All models are approximations of what’s really there.  A good model needs to allow enough clarity to make sense of what’s happening, at a level that makese sense for the problem we’re working to solve. We can’t “let all the complexity in” at once, or we drown in information.

When we’re sense-making, we need to let in some simplifying assumptions.

This is especially true for complex adaptive systems, that learn – like humans – where it is essentially to hold most variable and external factors constant, in the context of the moment, so that mental faculties can be focused on a problem. Both individuals and groups can do this for short periods. Some individuals and larger groups may struggle. The duration must be limited, the quintessential ‘time box’.

Ulimately, this is how we achieve results in a team settting, moving beyond idle thoughts and actions to purposeful work. We try to focus our energies like this every day. So often, we struggle.

It is the process of complex adaptive (human) systems functioning in the world, not only surviving, but learning and creating. And all of it, ultimately, is fueled and driven by our individual and collective ability to make sense of what matters in the moment.

In my view, the key is setting and holding context while we make sense of what’s happening. When we have an idea, a few theories, something to work from, only then we can shift that context, and let in more or less data, to further vet our thinking. The lens can zoom in, or back out. It can expose more details of a system, and it’s subsystems, or less. Neither are right or wrong to the sense-maker. Only more or less useful, in the moment.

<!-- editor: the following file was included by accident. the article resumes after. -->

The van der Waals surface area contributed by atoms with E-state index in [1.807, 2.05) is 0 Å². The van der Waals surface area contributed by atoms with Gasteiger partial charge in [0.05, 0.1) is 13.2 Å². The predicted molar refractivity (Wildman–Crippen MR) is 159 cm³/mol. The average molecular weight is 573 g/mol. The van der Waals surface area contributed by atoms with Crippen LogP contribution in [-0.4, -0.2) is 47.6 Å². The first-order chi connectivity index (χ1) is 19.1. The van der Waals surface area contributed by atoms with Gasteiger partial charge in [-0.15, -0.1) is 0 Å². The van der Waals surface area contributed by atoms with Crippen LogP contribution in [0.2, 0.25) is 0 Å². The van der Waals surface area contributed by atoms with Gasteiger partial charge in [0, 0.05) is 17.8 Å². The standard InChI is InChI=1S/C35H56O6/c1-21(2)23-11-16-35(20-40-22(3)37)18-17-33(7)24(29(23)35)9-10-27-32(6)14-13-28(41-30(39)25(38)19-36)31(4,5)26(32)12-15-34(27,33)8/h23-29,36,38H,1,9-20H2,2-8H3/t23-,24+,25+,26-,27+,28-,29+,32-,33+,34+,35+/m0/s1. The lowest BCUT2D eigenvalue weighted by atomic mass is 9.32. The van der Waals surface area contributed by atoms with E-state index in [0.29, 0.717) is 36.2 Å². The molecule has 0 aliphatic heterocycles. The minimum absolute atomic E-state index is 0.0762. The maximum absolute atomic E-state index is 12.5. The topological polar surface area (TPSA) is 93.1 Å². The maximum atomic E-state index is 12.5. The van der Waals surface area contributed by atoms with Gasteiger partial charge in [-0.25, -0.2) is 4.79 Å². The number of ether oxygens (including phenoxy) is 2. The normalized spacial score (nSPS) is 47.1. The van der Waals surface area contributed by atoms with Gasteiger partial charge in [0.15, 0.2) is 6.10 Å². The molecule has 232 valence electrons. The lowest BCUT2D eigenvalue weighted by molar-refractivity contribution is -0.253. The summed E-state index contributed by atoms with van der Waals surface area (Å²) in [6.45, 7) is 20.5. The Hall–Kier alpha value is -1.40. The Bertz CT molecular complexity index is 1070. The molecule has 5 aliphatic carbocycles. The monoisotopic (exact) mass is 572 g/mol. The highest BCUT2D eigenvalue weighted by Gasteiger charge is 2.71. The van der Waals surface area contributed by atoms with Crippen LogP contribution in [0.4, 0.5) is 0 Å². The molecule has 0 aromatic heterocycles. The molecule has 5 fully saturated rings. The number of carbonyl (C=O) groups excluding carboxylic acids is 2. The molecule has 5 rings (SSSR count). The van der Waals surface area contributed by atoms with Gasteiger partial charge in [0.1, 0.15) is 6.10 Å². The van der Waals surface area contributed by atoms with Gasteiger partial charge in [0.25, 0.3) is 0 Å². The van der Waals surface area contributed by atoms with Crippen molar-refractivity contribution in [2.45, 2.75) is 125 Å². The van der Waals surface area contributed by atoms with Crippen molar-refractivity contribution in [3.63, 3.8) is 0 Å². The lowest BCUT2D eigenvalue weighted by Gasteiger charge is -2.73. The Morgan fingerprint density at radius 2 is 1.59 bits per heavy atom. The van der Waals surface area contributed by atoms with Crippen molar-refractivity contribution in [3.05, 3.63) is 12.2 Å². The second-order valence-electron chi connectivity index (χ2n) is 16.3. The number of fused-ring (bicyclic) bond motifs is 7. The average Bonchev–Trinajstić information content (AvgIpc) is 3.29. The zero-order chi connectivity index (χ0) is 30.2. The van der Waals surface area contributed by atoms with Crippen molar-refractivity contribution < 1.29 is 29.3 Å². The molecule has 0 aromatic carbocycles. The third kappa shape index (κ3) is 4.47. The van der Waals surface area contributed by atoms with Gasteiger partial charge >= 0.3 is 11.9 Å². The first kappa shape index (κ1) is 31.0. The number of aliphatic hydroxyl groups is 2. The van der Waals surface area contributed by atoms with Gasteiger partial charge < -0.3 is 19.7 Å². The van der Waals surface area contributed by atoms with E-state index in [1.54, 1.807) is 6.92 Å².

Context, like the lens, is our principal tool for understanding complexity. To the deep thinker, the student of complexity, it takes some mental gymnastics when learning to shift or hold context on demand. Doing it a group is harder still.

Harder. But not impossible.

I’ve laid out some of these dynamics in my first book.  As we speak, I’m compiling more practices for complexity sense-making in my second, now in progress.  It’s already proving to be a fascinating and exciting journey.  And it starts with looking around.

Join me.

Chris Jones aka @sourcepov Charlotte NC US

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My Medium Leaderboard, June 2017

Medium-Leaderboard

I’ve written 28 major posts on Medium in 2017. No wonder I’m a bit winded.

My Medium stats tell me I have posted well over 200 stories, but I think every comment is a story over there, which is interesting and sometimes useful, but also a little confusing. So let’s go with my number.

I dropped Medium stats into an XLS spreadsheet to do some weighting and sorting, to produce the chart above. I learned a lot about which stats I could trust to tell me about quality content.

Turns out my top posts, and my top 5 in particular, are showing some interesting trends. If I’m writing about writing, I tend to do well, especially if I’m writing about writing on Medium.

The Medium highlights feature is proving a strong bellweather for success.